(Above) MLS photo of 1721 West Altgeld Street in Lincoln Park, a Chicago home priced at $1.05 million.
A proposed surcharge, triple what it is now, on purchases of upper-bracket homes would raise money to combat homelessness but could also drive wealthy home buyers out of the city.
17-May-22 Chicago which likely has the second highest real estate taxes in the nation could be on a path for the title of Americas Top Tax Town.
A push now is underway to slap a huge surcharge on buyers of upper-bracket homes, boosting the so-called mansion tax to a whopping $26,500 from $7,500 on the purchase of a home priced at $1 million.
This 353 percent transfer tax increase would drive more wealthy home buyers out of the city, said Chicago Realtor Sara Benson (left), president of Benson Stanley Realty. There also may be unforeseen legal consequences because the proposed transfer tax change would, in effect, create two separate classes of ownership. This likely would violate one of the basic tenets of taxation namely the principle of uniformity.
The Bring Chicago Home proposal would more than triple the buyers property transfer tax, generating an estimated $163 million in funding for programs that combat homelessness, according to the campaigns website. Home sellers would continue to pay a transfer tax of $3,000.
The proposal calls for passage of a Chicago City Council ordinance that would allow a transfer tax referendum to be put on the ballot. Voters would approve or deny the ordinance, which would be advisory only. The proposal is sponsored by nine Chicago aldermen.
According to the Chicago Coalition for the Homeless, there are 58,000 homeless people in the city. Hundreds of those unfortunate souls are sleeping in doorways and residing in tents under viaducts and in parks all over town. The coalition estimates that the mansion tax could generate enough money to support 12,000 homeless families in its first decade.
Sales of million-dollar homes at record high
In 2021, of the total 46,720 homes sold in Chicago, some 2,535 went for $1 million or more, reported Midwest Real Estate Data. Last year, sales of million-dollar properties hit a new record high, up 19 percent from 2020.
Buyers generally do not like the idea of a massive hike in the transfer tax, said a luxury home broker whose clients are targeting home and condominium purchases in Lincoln Park and the Gold Coast. Because there is an under-supply of homes on the market, the bottom ten percent might be deterred from purchasing.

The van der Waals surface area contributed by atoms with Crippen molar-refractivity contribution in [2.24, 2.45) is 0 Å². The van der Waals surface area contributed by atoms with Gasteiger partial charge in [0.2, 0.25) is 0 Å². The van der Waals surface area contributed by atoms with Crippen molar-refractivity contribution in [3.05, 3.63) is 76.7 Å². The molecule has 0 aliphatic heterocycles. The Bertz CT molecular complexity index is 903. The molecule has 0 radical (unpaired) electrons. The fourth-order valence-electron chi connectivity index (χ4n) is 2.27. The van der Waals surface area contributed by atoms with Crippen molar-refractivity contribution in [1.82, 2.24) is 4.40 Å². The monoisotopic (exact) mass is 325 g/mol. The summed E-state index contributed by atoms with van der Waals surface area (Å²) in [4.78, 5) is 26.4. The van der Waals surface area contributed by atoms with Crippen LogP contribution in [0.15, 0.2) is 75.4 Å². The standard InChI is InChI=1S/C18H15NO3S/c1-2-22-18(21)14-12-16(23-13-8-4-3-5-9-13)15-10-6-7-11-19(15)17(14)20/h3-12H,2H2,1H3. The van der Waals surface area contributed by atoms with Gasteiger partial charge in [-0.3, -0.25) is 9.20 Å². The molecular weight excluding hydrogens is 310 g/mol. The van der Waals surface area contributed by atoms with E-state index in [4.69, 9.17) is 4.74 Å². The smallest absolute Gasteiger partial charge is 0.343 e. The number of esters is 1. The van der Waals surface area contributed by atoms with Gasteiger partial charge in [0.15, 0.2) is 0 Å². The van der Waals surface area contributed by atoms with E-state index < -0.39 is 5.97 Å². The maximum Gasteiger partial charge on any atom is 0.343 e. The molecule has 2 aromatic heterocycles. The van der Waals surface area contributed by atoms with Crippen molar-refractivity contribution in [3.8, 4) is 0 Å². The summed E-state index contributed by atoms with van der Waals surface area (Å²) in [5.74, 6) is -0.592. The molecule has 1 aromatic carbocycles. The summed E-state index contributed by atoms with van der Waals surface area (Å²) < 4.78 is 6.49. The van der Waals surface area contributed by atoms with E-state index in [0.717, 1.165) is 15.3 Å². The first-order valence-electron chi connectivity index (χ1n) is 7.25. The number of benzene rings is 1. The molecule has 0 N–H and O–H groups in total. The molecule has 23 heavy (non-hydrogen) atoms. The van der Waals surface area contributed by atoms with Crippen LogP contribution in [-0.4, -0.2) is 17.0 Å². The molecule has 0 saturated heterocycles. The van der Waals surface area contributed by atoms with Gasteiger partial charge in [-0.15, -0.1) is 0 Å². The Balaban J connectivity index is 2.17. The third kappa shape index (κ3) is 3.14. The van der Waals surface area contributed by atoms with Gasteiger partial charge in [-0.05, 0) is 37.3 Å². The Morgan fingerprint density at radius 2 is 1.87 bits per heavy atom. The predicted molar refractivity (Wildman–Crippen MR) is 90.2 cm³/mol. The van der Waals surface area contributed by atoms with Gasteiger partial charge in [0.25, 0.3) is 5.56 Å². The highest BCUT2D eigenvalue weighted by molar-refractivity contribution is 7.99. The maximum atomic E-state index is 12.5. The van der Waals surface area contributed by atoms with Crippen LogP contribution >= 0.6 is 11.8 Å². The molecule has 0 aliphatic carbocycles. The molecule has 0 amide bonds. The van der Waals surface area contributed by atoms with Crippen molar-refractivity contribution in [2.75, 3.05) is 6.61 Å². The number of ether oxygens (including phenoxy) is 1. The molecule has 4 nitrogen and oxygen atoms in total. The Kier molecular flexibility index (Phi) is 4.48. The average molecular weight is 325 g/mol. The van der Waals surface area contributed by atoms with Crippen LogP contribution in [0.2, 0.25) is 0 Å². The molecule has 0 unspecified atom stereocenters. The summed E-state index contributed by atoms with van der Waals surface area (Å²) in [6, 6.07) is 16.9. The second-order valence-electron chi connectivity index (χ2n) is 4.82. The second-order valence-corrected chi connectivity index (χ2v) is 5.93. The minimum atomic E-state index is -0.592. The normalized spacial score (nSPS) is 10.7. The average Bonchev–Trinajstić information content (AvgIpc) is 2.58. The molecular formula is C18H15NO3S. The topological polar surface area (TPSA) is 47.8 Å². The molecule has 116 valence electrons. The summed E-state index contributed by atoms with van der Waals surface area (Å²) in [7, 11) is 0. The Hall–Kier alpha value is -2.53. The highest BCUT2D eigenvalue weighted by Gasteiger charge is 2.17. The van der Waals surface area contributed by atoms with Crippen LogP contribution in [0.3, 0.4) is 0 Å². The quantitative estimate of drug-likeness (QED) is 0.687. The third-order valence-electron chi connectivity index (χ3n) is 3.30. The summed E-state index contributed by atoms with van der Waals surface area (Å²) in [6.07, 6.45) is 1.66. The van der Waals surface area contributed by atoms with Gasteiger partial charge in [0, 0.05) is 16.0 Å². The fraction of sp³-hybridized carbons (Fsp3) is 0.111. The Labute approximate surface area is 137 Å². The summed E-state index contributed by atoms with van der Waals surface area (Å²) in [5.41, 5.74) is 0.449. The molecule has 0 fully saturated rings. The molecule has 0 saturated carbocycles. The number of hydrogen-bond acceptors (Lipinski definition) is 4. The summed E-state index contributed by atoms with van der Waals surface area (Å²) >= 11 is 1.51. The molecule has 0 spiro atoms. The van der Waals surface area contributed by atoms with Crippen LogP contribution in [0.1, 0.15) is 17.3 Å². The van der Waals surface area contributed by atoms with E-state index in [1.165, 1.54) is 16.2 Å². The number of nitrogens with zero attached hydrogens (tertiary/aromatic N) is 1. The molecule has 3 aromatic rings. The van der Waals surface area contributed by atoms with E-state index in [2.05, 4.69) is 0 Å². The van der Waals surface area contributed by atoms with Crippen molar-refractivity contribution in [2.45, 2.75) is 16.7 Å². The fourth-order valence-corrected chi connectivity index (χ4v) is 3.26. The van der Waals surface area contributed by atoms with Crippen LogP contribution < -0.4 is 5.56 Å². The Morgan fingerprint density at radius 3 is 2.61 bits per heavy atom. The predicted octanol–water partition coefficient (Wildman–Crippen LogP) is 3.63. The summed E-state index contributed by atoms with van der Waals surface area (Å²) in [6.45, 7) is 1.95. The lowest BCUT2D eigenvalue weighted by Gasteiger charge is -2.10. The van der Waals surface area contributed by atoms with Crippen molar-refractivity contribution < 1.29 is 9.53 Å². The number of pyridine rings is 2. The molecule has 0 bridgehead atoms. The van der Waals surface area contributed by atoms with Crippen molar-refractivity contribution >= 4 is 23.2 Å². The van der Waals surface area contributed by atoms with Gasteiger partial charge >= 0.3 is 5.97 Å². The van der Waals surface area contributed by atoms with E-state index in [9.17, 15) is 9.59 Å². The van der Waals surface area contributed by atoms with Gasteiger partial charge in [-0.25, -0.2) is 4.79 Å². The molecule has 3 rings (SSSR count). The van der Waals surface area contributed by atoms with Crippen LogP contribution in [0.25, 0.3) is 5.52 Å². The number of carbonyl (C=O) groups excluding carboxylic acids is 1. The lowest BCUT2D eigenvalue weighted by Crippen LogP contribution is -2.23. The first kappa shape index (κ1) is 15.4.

Another veteran North Side broker said in a normal market, negotiation tactics may change.
During a normal market, with plenty of listings, buyers may ask the seller to split the cost of the transfer tax equally, said the broker. Or there will be an effect on price to compensate for the higher transfer tax. Buyers will look for discounts.
This writer believes another, wiser approach might be for Chicago and Cook County to earmark a percentage of the existing real estate tax bill to support the homeless.
A study by the Illinois Policy Institute, a nonpartisan research organization, found that Chicago property taxes rose 92.3 percent between 2010 and 2020.
Two years ago, Mayor Lori Lightfoot oversaw passage of a new city ordinance that promised beleaguered property owners a ticking time bomb guaranteed annual real estate tax increases of up to five percent.
The mayor has all but guaranteed an increase in property taxes by some $1 billion over the next four years, said Paul Vallas (left), the citys former budget director, and former CEO of Chicago Public Schools. Chicago taxpayers already pay the highest property taxes among all but two Midwestern cities, and the highest among large cities.
Despite the pandemic, Cook County Assessor Franz Kaegi said that the Near North Side bounded by Fullerton Avenue on the north, Lake Shore Drive on the east, and the Chicago River on the south and west posted surprisingly robust real estate values in 2021.
In 2021, most Near North Side single-family homes ranged in market value from $920,000 to $1.59 million. Condo values ranged from $270,000 to $420,000.
The entire city of Chicago was reassessed in 2021. The assessment level is ten percent of market value for residential property.
The tax bite goes on.